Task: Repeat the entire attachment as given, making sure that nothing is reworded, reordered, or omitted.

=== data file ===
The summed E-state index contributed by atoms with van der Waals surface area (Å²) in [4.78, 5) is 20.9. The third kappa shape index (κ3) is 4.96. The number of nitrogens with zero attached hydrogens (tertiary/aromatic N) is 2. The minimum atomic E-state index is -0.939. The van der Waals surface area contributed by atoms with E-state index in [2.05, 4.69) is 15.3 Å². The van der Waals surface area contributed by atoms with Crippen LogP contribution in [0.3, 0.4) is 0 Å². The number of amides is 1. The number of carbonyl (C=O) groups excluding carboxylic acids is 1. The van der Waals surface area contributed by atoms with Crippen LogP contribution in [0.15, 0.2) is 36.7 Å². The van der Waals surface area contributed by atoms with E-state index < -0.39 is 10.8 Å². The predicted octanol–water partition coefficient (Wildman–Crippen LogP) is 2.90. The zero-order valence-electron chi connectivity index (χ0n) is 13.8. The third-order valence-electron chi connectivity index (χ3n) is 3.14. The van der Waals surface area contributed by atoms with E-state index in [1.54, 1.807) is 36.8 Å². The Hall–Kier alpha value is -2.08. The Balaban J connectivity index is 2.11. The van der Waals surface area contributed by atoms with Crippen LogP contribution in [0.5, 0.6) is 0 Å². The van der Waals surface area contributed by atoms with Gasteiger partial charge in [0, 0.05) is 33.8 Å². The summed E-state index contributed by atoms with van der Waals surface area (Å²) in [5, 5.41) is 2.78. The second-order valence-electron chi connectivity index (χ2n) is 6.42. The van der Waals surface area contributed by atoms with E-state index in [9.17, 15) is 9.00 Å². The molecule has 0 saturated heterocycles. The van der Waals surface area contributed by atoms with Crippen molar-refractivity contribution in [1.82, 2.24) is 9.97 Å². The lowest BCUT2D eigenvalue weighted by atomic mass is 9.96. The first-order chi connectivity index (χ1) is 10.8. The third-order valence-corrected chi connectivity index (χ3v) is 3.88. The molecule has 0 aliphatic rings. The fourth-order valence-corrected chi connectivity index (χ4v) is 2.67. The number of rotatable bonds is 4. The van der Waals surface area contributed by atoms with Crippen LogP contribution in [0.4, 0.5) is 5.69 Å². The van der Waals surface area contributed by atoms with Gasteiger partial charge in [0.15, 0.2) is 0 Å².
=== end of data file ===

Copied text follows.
The summed E-state index contributed by atoms with van der Waals surface area (Å²) in [4.78, 5) is 20.9. The third kappa shape index (κ3) is 4.96. The number of nitrogens with zero attached hydrogens (tertiary/aromatic N) is 2. The minimum atomic E-state index is -0.939. The van der Waals surface area contributed by atoms with E-state index in [2.05, 4.69) is 15.3 Å². The van der Waals surface area contributed by atoms with Crippen LogP contribution in [0.3, 0.4) is 0 Å². The number of amides is 1. The number of carbonyl (C=O) groups excluding carboxylic acids is 1. The van der Waals surface area contributed by atoms with Crippen LogP contribution in [0.15, 0.2) is 36.7 Å². The van der Waals surface area contributed by atoms with E-state index < -0.39 is 10.8 Å². The predicted octanol–water partition coefficient (Wildman–Crippen LogP) is 2.90. The zero-order valence-electron chi connectivity index (χ0n) is 13.8. The third-order valence-electron chi connectivity index (χ3n) is 3.14. The van der Waals surface area contributed by atoms with E-state index in [1.54, 1.807) is 36.8 Å². The Hall–Kier alpha value is -2.08. The Balaban J connectivity index is 2.11. The van der Waals surface area contributed by atoms with Crippen LogP contribution in [0.5, 0.6) is 0 Å². The van der Waals surface area contributed by atoms with Gasteiger partial charge in [0, 0.05) is 33.8 Å². The summed E-state index contributed by atoms with van der Waals surface area (Å²) in [5, 5.41) is 2.78. The second-order valence-electron chi connectivity index (χ2n) is 6.42. The van der Waals surface area contributed by atoms with E-state index in [9.17, 15) is 9.00 Å². The molecule has 0 saturated heterocycles. The van der Waals surface area contributed by atoms with Crippen molar-refractivity contribution in [1.82, 2.24) is 9.97 Å². The lowest BCUT2D eigenvalue weighted by atomic mass is 9.96. The first-order chi connectivity index (χ1) is 10.8. The third-order valence-corrected chi connectivity index (χ3v) is 3.88. The molecule has 0 aliphatic rings. The fourth-order valence-corrected chi connectivity index (χ4v) is 2.67. The number of rotatable bonds is 4. The van der Waals surface area contributed by atoms with Crippen LogP contribution in [0.4, 0.5) is 5.69 Å². The van der Waals surface area contributed by atoms with Gasteiger partial charge in [0.15, 0.2) is 0 Å².